So I went for my first facial Saturday morning - very lovely and awkward at the same time, wearing a towel in a little room while a woman about my age examined my skin. I can't really say what it entailed, it was all very dark and quiet and I had my eyes closed/covered with daqmp sheets of something. But lots of scrubing and many warm towels later, I looked a bit shiny but quite fresh. Went downtown sans makeup -- just stopped in Macy's to put of mascara. I don't care how great your skin is, no one looks good without eyelashes.
I read Faking Good Breeding's commentaries on how power structures play out in salons, and while I've felt the same uneasiness paying someone to trim my toenails, I've equally felt uncomfortable with the idea of not patronizing a salon out of white guilt/pity/personal insecurities with my place in society. I don't think denying a salon my business shows any particular respect for the skilled people who work there -- it just denies that I'm part of the power structure within which the salon exists.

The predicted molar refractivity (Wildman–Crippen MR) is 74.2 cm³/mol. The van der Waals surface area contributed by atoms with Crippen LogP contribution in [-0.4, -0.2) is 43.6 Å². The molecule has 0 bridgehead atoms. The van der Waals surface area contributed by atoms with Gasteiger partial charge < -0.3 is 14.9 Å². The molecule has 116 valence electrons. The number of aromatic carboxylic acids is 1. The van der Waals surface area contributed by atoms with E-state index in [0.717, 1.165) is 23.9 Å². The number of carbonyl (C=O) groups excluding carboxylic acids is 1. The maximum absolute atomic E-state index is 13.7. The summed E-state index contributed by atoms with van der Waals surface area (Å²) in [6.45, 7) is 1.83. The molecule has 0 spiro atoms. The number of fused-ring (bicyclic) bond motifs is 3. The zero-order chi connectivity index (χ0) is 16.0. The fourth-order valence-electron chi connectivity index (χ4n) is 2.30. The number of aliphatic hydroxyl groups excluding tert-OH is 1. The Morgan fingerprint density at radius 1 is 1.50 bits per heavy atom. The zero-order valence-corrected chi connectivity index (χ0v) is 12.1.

I think I further questioned my exact role in this hegemony the first time I had a pedicure from a white girl about my age who'd been to college. There was nothing particularly different about our backgrounds or our current life situations, I imagine we made roughly the same amount of money. So what was the power structure? Was it any more worrisome than when students come in to get information from me as an adviser?
I do wonder if part of the motivation for women to pay for expensive salons is that these places generally feature mostly young, white, attractive, non-immigrant staff -- we avoid most racial and political elements, the power structure is less apparent. Essentially, by paying $50 for a mani/pedi instead of $30, we get to deny we;re part of the hegemony without denying ourselves luxury.
I also noticed that during the facial and whenever I get my hair done, I think maybe I could be doing the job, think I'd probably enjoy it. I've never wondered this at a cheap nail salon with a language barrier between me and my pedicurist.
Sunday we had 13 (!) people over for fancy Rock Band and fondu party. The music was loud and everyone played, the rum balls were popular, and although the fondue was too high-maintenance people seemed to enjoy -- and I didn't really have to cook, just enlist cheese shredders. We managed to not annoy the neighbors or light the dining room table on fire with the fondue pot's chemical-gel fire pot thing. Success!